Do it yourself movies

After I typed that title, I realize some people might get the wrong idea. Sorry – go check out something on tumblr.

The rest of you enjoy my 7 year old son’s directorial debut courtesy of  Lego Movie Magic class he took after school. Yes, there are random hands, some his, some his fellow first-grade partner in animation. I like to think of them as an  statement regarding art vs. artifice. This short work seems to have been influenced by French New Wave cinema, even though my son has yet to see Godard’s Breathless.

And because his technical prowess is greater than mine, you have to click this to see it.

My son enjoyed making this movie and hopes his friends and family will like it too.


Kids, boxes and wonder

It’s been so long since I posted, I bet you forgot about me. Sorry. I’ve been busy doing things away from the keyboard. This past weekend, I went to one of the coolest school functions I think I’ve ever seen, so of course, I remembered you and wanted to share the moment.

For the past six weeks, my daughter has been all abuzz about the “Cardboard Carnival.” Under the guidance of Ms. Lunetta, students in the Vision 21 program used recycled and found materials to create games. The whole thing was inspired by “Caine’s Arcade” and the Imagination Foundation.

Some of the students made their games during the school day working in groups of two or three or even doing solo creations. Other students worked outside of the school day and had access to some way cool duct tape. The arcade games varied in size from hand held marble tilt mazes to ones that towered over six feet tall. The designs ranged from the simple to the complex.

I don’t like to post pics of the kiddos here, but I have to share a few of my favorite designs.

This game is the inspiration for one we will do at a birthday party.

This game is the inspiration for one we will do at a birthday party.

This game had motion in addition to the bold color

This game had motion in addition to the bold color

My daughter's football toss - described as "so hard but so fun I want to play again and get a better score" by more than one player.

My daughter’s football toss – described as “so hard but so fun I want to play again and get a better score” by more than one player.

Kids of all ages (and yes, I’m including myself) had so much fun. The inventors loved showing off their creations almost as much as I enjoyed playing the games. My son didn’t want to leave, but he’s excited he can play his big sister’s game anytime he wants at home.  Better yet, my children have sat foreheads together and paper in front of them plotting how to make an even better game for next year.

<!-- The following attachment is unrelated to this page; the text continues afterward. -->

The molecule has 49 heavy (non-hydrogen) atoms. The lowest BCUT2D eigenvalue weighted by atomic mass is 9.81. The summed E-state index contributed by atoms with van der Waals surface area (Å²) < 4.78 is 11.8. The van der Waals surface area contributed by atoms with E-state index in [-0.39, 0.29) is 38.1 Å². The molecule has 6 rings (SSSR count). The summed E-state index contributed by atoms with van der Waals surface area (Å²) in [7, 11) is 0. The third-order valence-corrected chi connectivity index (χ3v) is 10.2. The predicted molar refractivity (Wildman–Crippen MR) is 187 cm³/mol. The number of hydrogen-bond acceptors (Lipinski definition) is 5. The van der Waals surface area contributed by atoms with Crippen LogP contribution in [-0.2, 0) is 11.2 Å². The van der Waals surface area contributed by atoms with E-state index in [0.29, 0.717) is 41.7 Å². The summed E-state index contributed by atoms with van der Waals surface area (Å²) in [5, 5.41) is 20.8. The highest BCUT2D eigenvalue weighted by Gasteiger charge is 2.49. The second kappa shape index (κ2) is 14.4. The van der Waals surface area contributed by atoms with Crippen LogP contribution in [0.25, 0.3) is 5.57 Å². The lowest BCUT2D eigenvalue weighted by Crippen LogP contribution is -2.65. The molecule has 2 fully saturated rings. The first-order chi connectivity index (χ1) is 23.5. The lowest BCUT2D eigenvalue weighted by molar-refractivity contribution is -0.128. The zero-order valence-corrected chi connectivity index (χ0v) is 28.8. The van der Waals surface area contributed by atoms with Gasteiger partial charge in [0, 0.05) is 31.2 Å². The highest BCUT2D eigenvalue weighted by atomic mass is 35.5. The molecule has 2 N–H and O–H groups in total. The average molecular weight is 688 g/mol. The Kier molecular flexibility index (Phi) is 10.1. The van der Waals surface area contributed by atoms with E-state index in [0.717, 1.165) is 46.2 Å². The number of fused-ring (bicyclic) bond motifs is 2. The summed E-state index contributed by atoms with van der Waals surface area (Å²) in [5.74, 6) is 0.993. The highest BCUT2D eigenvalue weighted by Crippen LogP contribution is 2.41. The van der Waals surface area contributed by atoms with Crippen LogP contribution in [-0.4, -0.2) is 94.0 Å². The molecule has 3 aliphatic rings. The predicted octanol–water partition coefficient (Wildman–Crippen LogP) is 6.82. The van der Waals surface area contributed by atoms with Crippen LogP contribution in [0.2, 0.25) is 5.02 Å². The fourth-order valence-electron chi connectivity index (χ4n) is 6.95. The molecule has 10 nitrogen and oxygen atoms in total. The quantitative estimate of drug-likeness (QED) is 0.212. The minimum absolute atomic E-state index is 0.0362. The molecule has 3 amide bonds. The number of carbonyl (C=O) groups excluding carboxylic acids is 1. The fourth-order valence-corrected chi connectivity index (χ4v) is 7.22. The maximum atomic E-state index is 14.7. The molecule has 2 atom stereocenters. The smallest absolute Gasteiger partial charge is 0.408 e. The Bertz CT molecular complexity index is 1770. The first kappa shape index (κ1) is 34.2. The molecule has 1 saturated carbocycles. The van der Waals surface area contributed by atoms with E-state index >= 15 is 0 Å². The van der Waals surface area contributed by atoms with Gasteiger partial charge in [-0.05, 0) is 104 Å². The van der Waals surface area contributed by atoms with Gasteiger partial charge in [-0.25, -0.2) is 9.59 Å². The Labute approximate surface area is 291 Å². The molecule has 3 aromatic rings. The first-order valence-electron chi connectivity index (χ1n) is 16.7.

A huge thanks to Principal Brad Gustafson, Ms. Lunetta and all of the participants who made this such a terrific day of play.

What do they do? Tales from a school volunteer

Since September, I’ve volunteered bi-weekly in my daughter’s second grade class.  Seeing the inner workings of her class room brightens my day.  Her teacher is wonderful, friendly and fun, but firm. She leads the class with confidence. Over the course of the year, I’ve seen the children blossom under her guidance. Ms Turner knows how to bring out the best in each child and I’m grateful my daughter has been part of her class.

But one thing still mystifies me. What do those children do to those pencils?

After sharpening the pencils once early in the school year, I realized that is an easy task for me to start on when Ms. Turner is busy instructing the class. It is a tedious task, but I don’t mind it since the school has an electric pencil sharpener. I’ve watched the pencils dwindle in number, even discarding a few myself as the stubs became too short to feed to the whirring blades of the sharpener. It pleases me that the children use them so much. I see them scribbling away in notebooks or working on math pages when I visit, but sharpening the pencils reminds me how much work they do as they learn.

But evidence of tooth marks tell me they sometimes suffer anxiety. By now, most pencils feature multiple bite marks. I picture the children I’ve come to know putting the pencil in their mouth as they apply “strategies” to their science or math tests.  Perhaps the kinetic learners need this gesture in order to get their thoughts in order, for others it’s nerves.

Most worrisome of all are the pencils whose severely dented metal ends and lack of erasers indicate a number of parents will one day pay for braces.  My daughter assures me she doesn’t chew on the metal, but she said nothing about chomping down on erasers. At least she cleared up one mystery for me.  Last week she informed me the boys beside her bothered her by competing to see who could break a pencil first.  Now I know why I discarded four jagged stubs today.